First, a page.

In a game recent the opponents other than the goal keeper crossed onto our side of the field. One of our players than moved forward to thier side of the field from our side. Since our player could not be offsides while on our side, and the defenders are not on thier side, is our player than offside because the defense has vacated thier side of the field? If he is offside, then that means that a defense merely needs to move all the way into the opponent area, play thier fastest players and everyone who goes pass them must then be offside?

USSF answer (October 20, 2009):
Of course your red player was in an offside position, but not necessarily offside. For your player to be considered offside, he or she would have to have become involved in play. In any case, the red attacker is absolutely prevented from becoming involved in active play, but every other red player is free to make any play possible for the ball, and any particularly fast red player would have a field day.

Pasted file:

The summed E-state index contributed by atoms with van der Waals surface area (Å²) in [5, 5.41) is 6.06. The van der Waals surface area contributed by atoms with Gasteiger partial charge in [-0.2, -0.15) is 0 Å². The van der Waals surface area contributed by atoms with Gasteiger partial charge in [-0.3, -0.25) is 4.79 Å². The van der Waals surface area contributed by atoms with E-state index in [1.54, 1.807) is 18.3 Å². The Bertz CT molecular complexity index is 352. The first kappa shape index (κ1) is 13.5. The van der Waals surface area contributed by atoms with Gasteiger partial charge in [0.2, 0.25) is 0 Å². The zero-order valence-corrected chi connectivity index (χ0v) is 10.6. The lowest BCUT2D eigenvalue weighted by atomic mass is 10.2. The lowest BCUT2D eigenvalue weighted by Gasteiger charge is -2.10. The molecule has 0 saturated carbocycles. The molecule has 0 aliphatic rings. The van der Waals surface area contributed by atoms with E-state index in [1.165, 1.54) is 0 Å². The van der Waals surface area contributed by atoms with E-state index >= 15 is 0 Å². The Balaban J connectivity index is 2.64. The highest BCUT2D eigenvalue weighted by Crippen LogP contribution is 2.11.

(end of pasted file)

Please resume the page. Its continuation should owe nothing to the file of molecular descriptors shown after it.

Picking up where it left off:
Believe us, if the strategy you propose actually worked, teams would use it all the time. Do you ever see it used? No, because it does not work. And there is no such thing as “offsides.”

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